1. # Introduction to Surface Constraints

MiningMath uses a surface-constrained mine production scheduling, which is an improvement of the idea proposed by Marinho (2013). Surfaces are one of the most important constraints, allowing the user to impose its manipulations and knowledge to guide the optimization process. It can be used to force areas to back-fill operations, to allocate an in-pit crusher, to restrict an area considering different offsets, and show the economic impacts of preserving or not a given area or community. It also allows to incorporate an operational mine design as a requirement for a given time frame. For example, the mine design for the current year could be a mandatory requirement for the first period, while the rest of the mine sequence would have a new chance to be re-optimized and find a different sequence that finds more long-term value. The following pages unlock all the possibilities of the use of such features.

Internally in the algorithm:

• To define slope angles and eliminate geotechnical errors, present in the blocks precedence method (Beretta & Marinho, 2014, 2015).

• To handle geometric parameters and comply with minimum widths and maximum vertical rate.

As optimization inputs:

• To force mining and achieve a minimum depth, geometry, or area within a given time frame.

• To restrict mining and ensure unavailable areas will not be considered as part of the optimization within a given time frame.

• To force and restrict mining to achieve an specific design o guide the optmization.

As optimization outputs:

• To outline the mine sequence throughout the Life of Mine that maximizes the Net Present Value.

• Outputs will be a consequence of the optimization, which implies each set of project assumptions, constraints, and parameters, since it is unconstrained by pushbacks it will produce a different sequence of extraction, unlocking hidden opportunities.

Figure 1: Force mining could be understood as a minimum depth to be mined.
Figure 2: Restrict mining could be understood as a maximum depth achievable.
Figure 3: Force and restrict mining used together could represents minimum depth to be mined and maximum achievable.

## 1.1. Surface Requirements

Surface formatting is simple and any surface output from MiningMath might serve as a start point for further manipulations or even for validations. It is important mentioning that they are exported/imported from/at MiningMath in Coordinates.

1. To have headers named as X, Y, and Z. These files also obey an ascending value order in each one of the axes.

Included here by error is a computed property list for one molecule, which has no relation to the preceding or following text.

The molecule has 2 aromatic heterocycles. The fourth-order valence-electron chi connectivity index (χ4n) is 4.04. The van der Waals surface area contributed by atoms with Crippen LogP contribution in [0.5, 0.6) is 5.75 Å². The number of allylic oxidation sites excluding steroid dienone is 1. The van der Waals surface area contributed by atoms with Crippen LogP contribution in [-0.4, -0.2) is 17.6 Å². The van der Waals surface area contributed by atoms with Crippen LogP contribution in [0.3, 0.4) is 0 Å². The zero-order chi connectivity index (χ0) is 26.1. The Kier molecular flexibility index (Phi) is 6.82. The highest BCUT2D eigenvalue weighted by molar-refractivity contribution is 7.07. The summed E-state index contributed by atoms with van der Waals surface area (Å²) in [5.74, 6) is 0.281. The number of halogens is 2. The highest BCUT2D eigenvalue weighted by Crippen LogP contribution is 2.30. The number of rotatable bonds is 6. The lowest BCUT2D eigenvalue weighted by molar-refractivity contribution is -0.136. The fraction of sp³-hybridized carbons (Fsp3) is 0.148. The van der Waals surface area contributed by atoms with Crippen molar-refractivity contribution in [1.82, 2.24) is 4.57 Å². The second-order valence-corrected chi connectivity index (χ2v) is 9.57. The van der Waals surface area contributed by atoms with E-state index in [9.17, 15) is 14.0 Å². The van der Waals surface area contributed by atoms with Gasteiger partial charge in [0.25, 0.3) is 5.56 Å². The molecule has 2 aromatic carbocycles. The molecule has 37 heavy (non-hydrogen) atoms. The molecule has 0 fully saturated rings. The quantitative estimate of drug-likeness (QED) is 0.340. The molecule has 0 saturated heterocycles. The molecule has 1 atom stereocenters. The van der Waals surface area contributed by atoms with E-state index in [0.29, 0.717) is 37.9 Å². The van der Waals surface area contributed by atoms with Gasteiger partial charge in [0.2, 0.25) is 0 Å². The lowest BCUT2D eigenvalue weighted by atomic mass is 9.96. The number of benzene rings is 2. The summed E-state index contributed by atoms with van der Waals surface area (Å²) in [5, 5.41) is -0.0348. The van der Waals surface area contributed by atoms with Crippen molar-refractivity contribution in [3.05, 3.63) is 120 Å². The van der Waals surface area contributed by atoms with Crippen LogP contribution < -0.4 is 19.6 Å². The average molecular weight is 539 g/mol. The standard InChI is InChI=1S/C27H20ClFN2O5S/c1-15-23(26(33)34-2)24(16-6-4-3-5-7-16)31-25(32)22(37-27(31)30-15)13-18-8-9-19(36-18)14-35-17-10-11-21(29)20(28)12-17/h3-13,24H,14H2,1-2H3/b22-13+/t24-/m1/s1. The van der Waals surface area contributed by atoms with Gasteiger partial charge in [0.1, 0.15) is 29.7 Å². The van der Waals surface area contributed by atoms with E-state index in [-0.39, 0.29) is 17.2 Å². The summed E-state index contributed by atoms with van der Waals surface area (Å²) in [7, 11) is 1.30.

2. To have the same size of the block model, which means it should not exceed the block model dimensions.

3. To have its points aligned with blocks' centroids in the X-Y plane.

4. To be defined as a grid of points.

5. To be in the CSV format.

## 1.2. How to create surfaces

To avoid any mistakes, manipulate an output surface from MiningMath instead of creating one from scratch.

1. Run any scenario to obtain the topography file in MiningMath’s format.

2. Import the topography.csv, created by MiningMath, on a software able to manipulate it graphically.

3. Select points inside/outside a polygon. Move them up/down¹ accordingly to the objectives to force or restrict mining.

4. Once the surface is ready, move it back to the original coordinate system.

5. Use it on MiningMath.

GET FURTHER INFORMATION HERE

### Notes

• ¹Points should be moved only up and down, along the Z direction.

• X and Y coordinates should remain the same, with the same spacing between each pair of points.

• For rectangular areas, a spreadsheet application is suitable for this task.

# 2. How to import surfaces on MiningMath

Surfaces are imported in two tabs of MiningMath: Geometric and Overview. Figure 1 zooms in the operational constraints from the Geometric tab. The main variables to use this feature are mentioned on Figure 4, which illustrates that surfaces are imported considering:

• The purpose of forcing/restricting mining.

• The period range when each surface is applicable.

• MiningMath automatically defines a single period range from "1" to the "<end>" and the the user can also add custom intervals.

In the example from Figure 5, the image highlights the fields to apply:

• A restricting-surface valid for periods 1 and 2 (in green), which means that it would be respected until the end of the second year.

• A forcing-surface valid for periods 1 to 5 (in blue), which means that the area has to be mined until the and of period 5.

Figure 4: Geometric constrants.
Figure 5: General constraints and fields related to surfaces.

REFERENCES

• Marinho, A., 2013. Surface constrained life-of-mine production scheduling.

• Beretta, F., Marinho, A., 2014. The impacts of slope angle approximations on pit optimization.

• Beretta, F.,Marinho, A., 2015. The impacts of slope angle approximations on open pit mining production scheduling.